You’re not a dot-com millionaire or big Hollywood star, you may not even be an up-and-coming media mogul – those cats collect the things you can’t afford anyway. My ear to the street says their tastes are veddy, veddy expensive. Christina Ricci dropped $16K on works by local painter Bill Shortridge and photographer Robbie Caponetto at a recent Los Angeles benefit. This is not you and it is not me. So what are Gen-X art folk collecting? Art lovers, especially local gallery owners, can’t seem to resist the playfully ironic pictures of subjects ranging from childhood antics to modern-day romance by the husband-and-wife team of Scott and Denise Davis, known as Davis & Davis (davisanddavis.org). “People who buy our work are pretty young,” says Denise. “When I ask them what they do, they’re usually stylists, photographers and artists.” And with price tags ranging from $200 to $1,000, even we semi-pauper (er, um, cheap) folks can afford them. Check out Davis & Davis in a group show this month at Holly Matter (www.hollymatter.com) called “Under the Queen Size Bed.” Someone I like who has a celeb following is musician, artist and all-around weirdo Daniel Johnston. As his music fan base continues to grow, so has the regard for this manic-depressive’s felt-tip drawn creatures and superheroes. One of his notable collectors is Simpsons creator Matt Groening, who owns a number of Johnston’s drawings and shares his love for comic books. Loyal fans packed Johnston’s one-night-only show at Zero One Gallery on Melrose last year, where his childlike art was presented alongside painter Ron English’s grand interpretations of selected Johnston cartoons. Johnston’s usual cult following of indie rockers (Kurt Cobain donned his T-shirt, Beck and Yo La Tengo cover his songs), geek-chic hipsters and leather-clad characters were present lining up to buy The Definitive Daniel Johnston Handbook (Soft Skull Press, 2000), and a chance to see the man himself. I was there, were you? So enough with all the starfucking. Chances are you’re not a celebrity (yet) and, like myself, you don’t get art for free, unless of course you’ve pulled the ol’ “Nazis during the war trick” and stolen your priceless works of art. Perhaps you were lucky enough to snatch one of Shepard Fairey’s ever-popular Andre the Giant posters or stickers (www.andrethegiant.com), or successfully rip a poster off a city surface by local favorite Robbie Conal (www.robbieconal.com), without spending a dime. Although the notoriety of these two artists, in part, is due to the fact that Gen-Xers from all over roam the streets to “collect” their work – artists can’t make a living off your kleptomania. If you want to collect art, buy what you love, let some artists pay their bills, and don’t follow any celebrity trends, because unlike celebrity, art lasts. * Jon Alain Guzik is a writer, journalist, digital artist and owner of pawn Shop Media, a Los Angeles-based production company.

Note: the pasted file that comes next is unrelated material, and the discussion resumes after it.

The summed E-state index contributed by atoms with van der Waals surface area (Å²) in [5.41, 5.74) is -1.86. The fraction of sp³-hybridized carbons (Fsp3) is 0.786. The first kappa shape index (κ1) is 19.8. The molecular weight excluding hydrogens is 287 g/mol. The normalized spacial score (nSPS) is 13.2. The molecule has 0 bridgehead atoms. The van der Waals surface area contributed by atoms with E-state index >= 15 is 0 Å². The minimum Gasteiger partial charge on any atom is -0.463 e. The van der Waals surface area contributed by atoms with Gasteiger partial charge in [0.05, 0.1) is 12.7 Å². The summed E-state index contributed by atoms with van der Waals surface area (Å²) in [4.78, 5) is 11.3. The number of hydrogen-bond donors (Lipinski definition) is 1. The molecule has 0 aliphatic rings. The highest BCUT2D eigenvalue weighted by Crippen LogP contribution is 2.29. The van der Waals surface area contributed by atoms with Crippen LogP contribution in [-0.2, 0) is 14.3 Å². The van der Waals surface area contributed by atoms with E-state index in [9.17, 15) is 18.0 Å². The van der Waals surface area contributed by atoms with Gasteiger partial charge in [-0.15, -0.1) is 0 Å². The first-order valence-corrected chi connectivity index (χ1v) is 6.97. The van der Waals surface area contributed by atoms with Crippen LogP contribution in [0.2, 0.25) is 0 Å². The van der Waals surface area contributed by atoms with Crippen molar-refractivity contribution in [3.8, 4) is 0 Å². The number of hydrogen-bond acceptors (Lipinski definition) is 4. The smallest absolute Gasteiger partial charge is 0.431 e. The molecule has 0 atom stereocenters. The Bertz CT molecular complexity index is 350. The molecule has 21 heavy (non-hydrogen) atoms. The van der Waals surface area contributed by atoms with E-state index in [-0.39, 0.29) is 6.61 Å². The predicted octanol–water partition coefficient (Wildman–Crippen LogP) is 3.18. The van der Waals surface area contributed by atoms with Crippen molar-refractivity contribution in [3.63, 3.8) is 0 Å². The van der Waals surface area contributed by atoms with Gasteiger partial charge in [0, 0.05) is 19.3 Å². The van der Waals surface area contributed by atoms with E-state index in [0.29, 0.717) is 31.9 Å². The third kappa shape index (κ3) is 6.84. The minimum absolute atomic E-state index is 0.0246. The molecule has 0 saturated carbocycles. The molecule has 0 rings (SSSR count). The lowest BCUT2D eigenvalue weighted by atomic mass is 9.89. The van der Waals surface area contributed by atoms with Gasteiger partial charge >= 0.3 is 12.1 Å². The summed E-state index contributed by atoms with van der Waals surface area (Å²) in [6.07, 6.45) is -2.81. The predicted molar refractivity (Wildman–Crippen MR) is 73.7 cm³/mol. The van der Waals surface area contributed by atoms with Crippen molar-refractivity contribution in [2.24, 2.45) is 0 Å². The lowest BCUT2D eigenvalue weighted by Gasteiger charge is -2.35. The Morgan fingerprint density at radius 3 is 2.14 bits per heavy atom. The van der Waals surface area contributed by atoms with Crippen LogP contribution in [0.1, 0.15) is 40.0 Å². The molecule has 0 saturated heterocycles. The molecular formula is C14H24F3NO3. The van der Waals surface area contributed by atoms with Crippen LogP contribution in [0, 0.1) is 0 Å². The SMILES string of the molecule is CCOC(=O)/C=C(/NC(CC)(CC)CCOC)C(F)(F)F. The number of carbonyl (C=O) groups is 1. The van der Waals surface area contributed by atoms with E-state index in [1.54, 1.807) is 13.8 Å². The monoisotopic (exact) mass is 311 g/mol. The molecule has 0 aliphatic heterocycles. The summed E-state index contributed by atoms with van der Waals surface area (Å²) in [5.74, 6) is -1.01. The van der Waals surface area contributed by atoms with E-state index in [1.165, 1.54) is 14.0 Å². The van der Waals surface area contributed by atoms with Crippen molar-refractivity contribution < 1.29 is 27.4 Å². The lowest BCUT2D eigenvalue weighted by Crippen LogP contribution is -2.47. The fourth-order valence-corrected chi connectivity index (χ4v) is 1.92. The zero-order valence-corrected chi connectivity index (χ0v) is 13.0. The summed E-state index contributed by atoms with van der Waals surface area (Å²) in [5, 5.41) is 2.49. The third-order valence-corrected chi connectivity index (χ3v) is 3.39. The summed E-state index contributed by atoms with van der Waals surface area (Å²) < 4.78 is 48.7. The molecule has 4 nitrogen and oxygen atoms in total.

7ads6x98y